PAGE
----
Occurrence and cultivation of the English water mintIn medicine, the active ingredients of the English water mint are used as a phytotherapeutic agent.
Mints are among the oldest known medicinal plants. The plant has been used since ancient times and is also mentioned in the New Testament. The botanical genus name "Mentha" can be traced back to a nymph of the same name who was the lover of Pluto and was transformed into this plant by Proserpina. Mint was considered a sacred plant by the Druids and a symbol of luck and wealth by the Celts.
Breeding and crossbreeding resulted in a very large number of different types of mint, which are still used today as spices or medicinal products. Depending on the composition of their active ingredients, they can be used in different ways. Due to the large number of species, a description is extremely difficult and so the English water mint several times a different botanical name. The English water mint is also popularly known Deer mint called. This name is derived from the Latin word cervinus which means something like "deer-like".
The medicinal plant is native to western North Africa and southern western Europe and grows mainly in places where it is humid. It belongs to the mint family and is an herbaceous plant. The mint reaches a height of about 40 centimeters, the leaves are about four centimeters long and are very narrow. The rhizome that sprouts runners under the ground or in the water is thin and long-limbed. The English water mint has blue-violet and sometimes white flowers and smells very strongly of menthol.
The mint blooms between June and September, with the flowers being found directly on the stems. The flowers are five-fold and have a double flower envelope. The seeds develop from these until late autumn. The water mint contains menthol, lime, essential oils and tannins, is also a very good pond plant and thrives in garden ponds or in swampy soils. It grows best in sunny or partially shaded locations.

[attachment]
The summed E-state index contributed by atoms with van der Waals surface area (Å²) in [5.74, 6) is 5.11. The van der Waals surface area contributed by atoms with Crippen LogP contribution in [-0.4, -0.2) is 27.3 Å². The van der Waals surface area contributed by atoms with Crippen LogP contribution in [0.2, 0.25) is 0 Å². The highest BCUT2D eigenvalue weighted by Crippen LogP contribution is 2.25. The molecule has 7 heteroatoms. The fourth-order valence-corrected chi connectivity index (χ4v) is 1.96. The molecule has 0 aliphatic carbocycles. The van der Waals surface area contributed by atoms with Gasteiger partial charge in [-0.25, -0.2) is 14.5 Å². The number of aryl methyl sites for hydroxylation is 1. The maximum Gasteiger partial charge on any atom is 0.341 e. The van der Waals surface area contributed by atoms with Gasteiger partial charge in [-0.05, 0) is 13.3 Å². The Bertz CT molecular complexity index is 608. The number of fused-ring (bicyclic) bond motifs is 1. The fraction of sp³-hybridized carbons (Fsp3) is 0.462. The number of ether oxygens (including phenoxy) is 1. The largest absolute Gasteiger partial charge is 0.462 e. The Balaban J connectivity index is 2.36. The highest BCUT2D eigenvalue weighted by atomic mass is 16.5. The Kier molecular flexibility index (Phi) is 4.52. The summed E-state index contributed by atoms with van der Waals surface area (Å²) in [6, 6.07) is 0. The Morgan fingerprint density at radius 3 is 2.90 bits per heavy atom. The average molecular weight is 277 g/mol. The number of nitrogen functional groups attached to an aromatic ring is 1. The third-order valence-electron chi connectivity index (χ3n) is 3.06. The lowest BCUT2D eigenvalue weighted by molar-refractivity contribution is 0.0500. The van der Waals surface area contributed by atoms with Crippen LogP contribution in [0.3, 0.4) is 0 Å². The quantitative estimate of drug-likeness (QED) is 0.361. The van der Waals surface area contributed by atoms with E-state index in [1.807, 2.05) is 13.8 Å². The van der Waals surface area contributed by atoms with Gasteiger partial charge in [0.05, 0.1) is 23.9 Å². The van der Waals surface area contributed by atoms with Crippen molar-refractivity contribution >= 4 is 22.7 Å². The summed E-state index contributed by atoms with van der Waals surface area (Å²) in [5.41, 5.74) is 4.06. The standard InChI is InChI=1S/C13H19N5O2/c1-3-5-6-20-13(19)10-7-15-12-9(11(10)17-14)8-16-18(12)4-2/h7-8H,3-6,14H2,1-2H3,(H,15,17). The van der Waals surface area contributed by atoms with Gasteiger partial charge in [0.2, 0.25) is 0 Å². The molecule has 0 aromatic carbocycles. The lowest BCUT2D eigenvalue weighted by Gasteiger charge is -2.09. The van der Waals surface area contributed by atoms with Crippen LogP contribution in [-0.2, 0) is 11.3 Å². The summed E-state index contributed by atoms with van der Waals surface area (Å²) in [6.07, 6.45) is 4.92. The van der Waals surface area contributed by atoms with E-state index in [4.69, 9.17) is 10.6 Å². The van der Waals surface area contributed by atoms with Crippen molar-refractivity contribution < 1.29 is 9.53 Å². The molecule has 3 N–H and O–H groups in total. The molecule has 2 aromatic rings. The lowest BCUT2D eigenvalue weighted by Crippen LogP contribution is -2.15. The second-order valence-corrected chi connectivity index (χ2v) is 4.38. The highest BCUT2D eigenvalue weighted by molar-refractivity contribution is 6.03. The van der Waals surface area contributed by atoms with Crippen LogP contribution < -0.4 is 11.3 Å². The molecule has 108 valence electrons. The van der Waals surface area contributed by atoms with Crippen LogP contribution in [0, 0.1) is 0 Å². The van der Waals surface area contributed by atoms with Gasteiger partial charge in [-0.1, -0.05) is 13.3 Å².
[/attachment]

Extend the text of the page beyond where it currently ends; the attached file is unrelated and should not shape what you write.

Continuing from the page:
The plant spreads through sprouts, but it does not proliferate, so that the bank area cannot be taken over. In pots, however, the water mint is only partially hardy, so it is advisable to sink it into the ground.
Effect & application
The English water mint is used to treat gas, nausea, stomach cramps or nausea, but should not be treated over a long period of time as some of its ingredients can cause liver damage. In medicine, the active ingredients of the English water mint are used as a phytotherapeutic agent. It is also used for seasickness, tiredness and insomnia.
The oil of English water mint is very often used externally, but it must not be used in the nose and mouth area of small children, as otherwise breathing may stop. Due to a lack of research, English water mint should not be used during pregnancy or breastfeeding, if you are hypersensitive to an active ingredient or if you have liver disease. The English water mint oil is also suitable for: palpitations, dizziness, tension in the neck area, shock and travel sickness.
Importance for health, treatment & prevention
The active ingredients of mint are also indispensable in cosmetics, where they cleanse and detoxify the skin. The fresh leaves of the mint can always be picked. If you want to dry the plant, harvest the stems with the leaves just before they start to bloom and in sunny weather. They are dried at a maximum of 35 degrees, then the leaves are stripped and stored in a closed container. However, if you collect the water mint yourself, you should not confuse it with the poisonous pennyroyal.
For tea, take two teaspoons of dried mint leaves and pour 250ml of hot water over them. Then let it steep for five minutes and strain. The tea relieves gastrointestinal complaints and nausea, but is also used for headaches, fever and weakness. The mint oil is best mixed with a few drops of vinegar and used as a gargle for bad breath or as a bath additive to refresh the body. Mint oil can also be used as an liniment for painful joints.
The plant also develops its effect on insect bites. For this you can make a herbal paste that numbs the sting and has a cooling effect. To do this, fresh watermint leaves are crushed and applied to the sting, with relief kicking in immediately. The essential oil can also be dripped onto a handkerchief and inhaled for colds. The mint oil is also used in aromatherapy.
Here the scent promotes clear thinking and concentration and is therefore very often used for tiredness and poor memory. Mint oils should never be used over a large area as they cause a strong feeling of cold. In addition, the oil perks you up and refreshes, so it is not advisable to use it in the evening.